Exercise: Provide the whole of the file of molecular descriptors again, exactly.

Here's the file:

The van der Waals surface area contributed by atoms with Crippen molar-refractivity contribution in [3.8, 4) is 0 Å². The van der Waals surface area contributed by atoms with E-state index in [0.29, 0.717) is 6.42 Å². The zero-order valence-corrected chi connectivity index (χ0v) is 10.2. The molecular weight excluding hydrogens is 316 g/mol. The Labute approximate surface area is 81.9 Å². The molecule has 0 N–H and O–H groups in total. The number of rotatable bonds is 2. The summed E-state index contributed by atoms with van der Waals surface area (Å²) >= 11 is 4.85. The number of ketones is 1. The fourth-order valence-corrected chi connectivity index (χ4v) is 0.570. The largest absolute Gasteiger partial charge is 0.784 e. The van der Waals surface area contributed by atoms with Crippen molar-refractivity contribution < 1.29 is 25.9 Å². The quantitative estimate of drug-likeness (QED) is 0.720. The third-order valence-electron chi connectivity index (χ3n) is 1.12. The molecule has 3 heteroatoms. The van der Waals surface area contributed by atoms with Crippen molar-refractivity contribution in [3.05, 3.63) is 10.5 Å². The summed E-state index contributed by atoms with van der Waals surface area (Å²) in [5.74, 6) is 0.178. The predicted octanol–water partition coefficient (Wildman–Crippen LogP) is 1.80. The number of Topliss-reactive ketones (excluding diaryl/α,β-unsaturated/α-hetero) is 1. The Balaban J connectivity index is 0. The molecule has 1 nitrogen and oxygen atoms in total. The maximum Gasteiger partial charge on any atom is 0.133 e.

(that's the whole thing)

The van der Waals surface area contributed by atoms with Crippen molar-refractivity contribution in [3.8, 4) is 0 Å². The van der Waals surface area contributed by atoms with E-state index in [0.29, 0.717) is 6.42 Å². The zero-order valence-corrected chi connectivity index (χ0v) is 10.2. The molecular weight excluding hydrogens is 316 g/mol. The Labute approximate surface area is 81.9 Å². The molecule has 0 N–H and O–H groups in total. The number of rotatable bonds is 2. The summed E-state index contributed by atoms with van der Waals surface area (Å²) >= 11 is 4.85. The number of ketones is 1. The fourth-order valence-corrected chi connectivity index (χ4v) is 0.570. The largest absolute Gasteiger partial charge is 0.784 e. The van der Waals surface area contributed by atoms with Crippen molar-refractivity contribution < 1.29 is 25.9 Å². The quantitative estimate of drug-likeness (QED) is 0.720. The third-order valence-electron chi connectivity index (χ3n) is 1.12. The molecule has 3 heteroatoms. The van der Waals surface area contributed by atoms with Crippen molar-refractivity contribution in [3.05, 3.63) is 10.5 Å². The summed E-state index contributed by atoms with van der Waals surface area (Å²) in [5.74, 6) is 0.178. The predicted octanol–water partition coefficient (Wildman–Crippen LogP) is 1.80. The number of Topliss-reactive ketones (excluding diaryl/α,β-unsaturated/α-hetero) is 1. The Balaban J connectivity index is 0. The molecule has 1 nitrogen and oxygen atoms in total. The maximum Gasteiger partial charge on any atom is 0.133 e.